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A List For Your List

I'm only able to keep track of my life with lists.

Shopping, general to-do, coworkers to follow up with, books to read. I've got a list for all of them; most live in Notion. I won't spend time talking about the benefits of listing out your tasks, because, well: lists have been around forever. You use them, in one way or another, and getting ideas out of your head and onto a piece of paper (or software) lessens stress and mental load.

My current Kanban board in Notion. Emojis separate work, personal, and school tasks. The Doing column has items I'm currently tackling; To-Do has items that need to be started soon; and Backlog has deprioritized or blocked items.

It's especially helpful for days when I'm in back to back meetings, or when someone asks if I have the capacity to take on something new. I'm a visual person, so being able to physically check what I have on my plate is helpful. It also helps manage the challenges of context switching, a common challenge for UX Writers.

But I think there's a danger in lists, too. The obvious one is that they can be limiting: If I only do what's written down, I could be missing out on other areas of improvement. Or, I could be ticking off items one after another without pausing to consider the bigger picture. This can usually solved by setting focus time, not only to focus on the tasks but to play around with the product, read through discussions, and create a quiet space for brainstorming.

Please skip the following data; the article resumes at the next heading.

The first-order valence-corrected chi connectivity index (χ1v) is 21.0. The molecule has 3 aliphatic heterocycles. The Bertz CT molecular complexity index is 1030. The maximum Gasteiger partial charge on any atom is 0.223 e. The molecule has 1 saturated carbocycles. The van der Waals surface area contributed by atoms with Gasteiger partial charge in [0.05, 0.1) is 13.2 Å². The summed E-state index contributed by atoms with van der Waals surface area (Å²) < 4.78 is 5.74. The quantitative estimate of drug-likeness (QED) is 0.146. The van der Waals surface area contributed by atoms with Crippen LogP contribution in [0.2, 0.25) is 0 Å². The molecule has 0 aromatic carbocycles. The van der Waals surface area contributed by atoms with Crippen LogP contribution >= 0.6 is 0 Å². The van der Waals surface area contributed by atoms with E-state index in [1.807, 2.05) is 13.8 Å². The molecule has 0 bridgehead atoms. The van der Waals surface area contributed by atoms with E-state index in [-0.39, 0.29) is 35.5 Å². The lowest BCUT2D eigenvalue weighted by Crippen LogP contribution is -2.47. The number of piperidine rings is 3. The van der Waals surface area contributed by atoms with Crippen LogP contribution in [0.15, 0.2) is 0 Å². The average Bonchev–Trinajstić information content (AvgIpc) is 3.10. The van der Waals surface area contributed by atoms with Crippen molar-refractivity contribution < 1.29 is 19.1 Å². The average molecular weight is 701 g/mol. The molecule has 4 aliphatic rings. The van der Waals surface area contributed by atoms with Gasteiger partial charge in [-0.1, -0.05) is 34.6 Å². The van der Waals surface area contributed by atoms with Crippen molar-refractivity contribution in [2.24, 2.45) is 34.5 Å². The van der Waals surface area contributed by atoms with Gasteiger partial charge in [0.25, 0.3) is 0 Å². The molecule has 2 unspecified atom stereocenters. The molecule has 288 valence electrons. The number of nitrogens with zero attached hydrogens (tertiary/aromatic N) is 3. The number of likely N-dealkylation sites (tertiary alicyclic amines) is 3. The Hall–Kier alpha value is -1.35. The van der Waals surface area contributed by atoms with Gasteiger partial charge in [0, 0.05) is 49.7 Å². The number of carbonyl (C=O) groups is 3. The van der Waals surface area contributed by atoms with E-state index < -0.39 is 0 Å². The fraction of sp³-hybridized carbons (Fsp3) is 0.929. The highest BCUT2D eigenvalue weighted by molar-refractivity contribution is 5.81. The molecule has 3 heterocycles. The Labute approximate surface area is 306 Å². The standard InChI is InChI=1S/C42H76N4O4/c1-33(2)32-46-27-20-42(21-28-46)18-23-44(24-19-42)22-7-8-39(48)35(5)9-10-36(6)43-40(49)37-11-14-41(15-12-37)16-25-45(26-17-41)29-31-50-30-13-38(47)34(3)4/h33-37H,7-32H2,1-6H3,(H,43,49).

For me, the bigger danger posed by lists is that their influence spreads like a fungus. I want to make a list for everything, like the books I want to read or the things I need to pick up from the grocery store. But then I think: Oh, I haven't watched the new season of Ted Lasso. And I haven't set aside time for personal writing. I also want to work out, and there's that coffee shop downtown I want to try.

These things aren't actually tasks; they're just hobbies or stuff I want to try. But lately I've noticed that I tend to treat them like tasks: instead of being grateful that I can sit down with a glass of wine and watch that movie I've been wanting to see, I'm approaching it as something to get done so it can be crossed off the list. And that's kind of a depressing way to live life.

I'm trying to practice the difference between lists and notes. Lists are for tasks, for things that have to be completed as part of work or just functioning as an adult. Notes, meanwhile, only exist as a tactic against forgetting. I can make a note in my phone with the address of the coffee shop I want to visit, but I shouldn't add it as a to-do item. That just takes away the joy.

I've also started to be careful with where I keep my lists. I used to have a widget saved to my phone's home screen, and Notion as my homepage, but this forced me to always be in productivity mode, even when I didn't have to be. Now, I have those apps hidden and pulled up only when I need them. (Information architecture is fun, yeah?)

All this to say: productivity is great, and often the goal. Lists can facilitate that, but over-engineering the process is just as harmful as under-planning. Find the balance.


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